|Received:||6/26/2006 9:27:17 PM|
|Subject:||Business Opportunity Rule|
|Title:||Notice of Proposed Rulemaking|
|CFR Citation:||16 CFR Part 437|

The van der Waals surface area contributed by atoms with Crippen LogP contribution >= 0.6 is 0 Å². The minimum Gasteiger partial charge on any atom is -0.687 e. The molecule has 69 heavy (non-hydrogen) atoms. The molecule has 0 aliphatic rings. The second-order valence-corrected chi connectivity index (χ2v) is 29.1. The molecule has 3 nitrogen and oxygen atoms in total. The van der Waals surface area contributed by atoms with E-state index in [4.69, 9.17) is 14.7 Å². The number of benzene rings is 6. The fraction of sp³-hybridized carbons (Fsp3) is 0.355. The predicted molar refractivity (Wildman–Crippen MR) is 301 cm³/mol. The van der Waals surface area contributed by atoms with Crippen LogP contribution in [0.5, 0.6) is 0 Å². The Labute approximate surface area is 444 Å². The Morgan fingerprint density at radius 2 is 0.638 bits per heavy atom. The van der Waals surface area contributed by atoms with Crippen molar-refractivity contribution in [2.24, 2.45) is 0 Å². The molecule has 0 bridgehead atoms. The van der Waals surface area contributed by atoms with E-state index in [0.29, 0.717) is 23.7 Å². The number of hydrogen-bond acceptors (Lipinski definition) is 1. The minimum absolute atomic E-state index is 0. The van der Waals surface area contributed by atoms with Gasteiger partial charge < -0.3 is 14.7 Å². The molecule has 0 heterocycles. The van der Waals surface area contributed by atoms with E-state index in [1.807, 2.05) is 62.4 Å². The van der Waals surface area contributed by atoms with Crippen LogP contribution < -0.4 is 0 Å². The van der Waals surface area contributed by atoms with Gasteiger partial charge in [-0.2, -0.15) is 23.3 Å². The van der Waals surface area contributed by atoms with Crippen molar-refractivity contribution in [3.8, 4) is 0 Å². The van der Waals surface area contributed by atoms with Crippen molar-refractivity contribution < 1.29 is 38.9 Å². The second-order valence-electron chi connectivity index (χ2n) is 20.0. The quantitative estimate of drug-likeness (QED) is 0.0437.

Comments:My husband and I have been involved with the Quixtar business and its precessor for 10 years. During that time my husband and I have reaped many benefits that go way beyond the income we have yearned. It has been both our observation and our experience that people that we have seen introduced to this business or that we have ourselves introduced to this business are almost always cautious. Prospects are given ample information to evaluate the business opportunity and are invited to meet other members of our team. There are no guarantees regarding engaging in any business opportunity or job for that matter. With all due respect to the goals of the FTC proposals, the types of precautions outlined in the FTC proposal seem excessive in light of the fact that direct selling businesses have flourished over the last several decades. My husband and I believe that such proposals would seriously hamper legitimate direct selling business of all kinds. For example, when we introduce our business to a prospect, we share with them a disclosure document created by the Quixtar corporation. Furthermore, all marketing literature we use discloses that the average IBO made $115 a month. We think this is a discouraging amount, although the income potential is certainly far greater. We explain that it will take work and time to be successful and we explain the start-up and ongoing costs. We leave behind further explanatory literature and invite prospects to come to a training seminar. It is my understanding that there is a money-back guarantee on most, if not all, start-up materials within a certain period of time. Providing references creates 2 problems -- 1st, a reference could prospect my prospect; 2nd providing such reference info could become an invasion of privacy. Providing a litigation list as outlined is so all-encompassing that it is hard to imagine how an individual could compile such a list. Such information is more than adequately available through the internet and in our experience has chased away more than enough prospects. Regarding Specific Earnings disclosures and Financial Substantiation would also put an undue burden on new IBO's as well as longer term IBO's who may have been slow in getting their business off the ground. The relevant information to the new person is not what have I been able to achieve, but what is the potential for them. There are too too many stories of a person who did not do much with the business, but who introduced the business to someone who became a great success. We believe that a specific money back guarantee for a period of time for all start up materials would be more than adequate to protect the public. Specific disclaimer requirements, such as those required by Quixtar, are more than adequate to discourage people from becoming involved. We feel strongly that the proposed rules would seriously damage our business and would discourage us from continuing to pursue our dreams and we respectfully request that the FTC consult with the serious direct marketing businesses before taking such drastic action.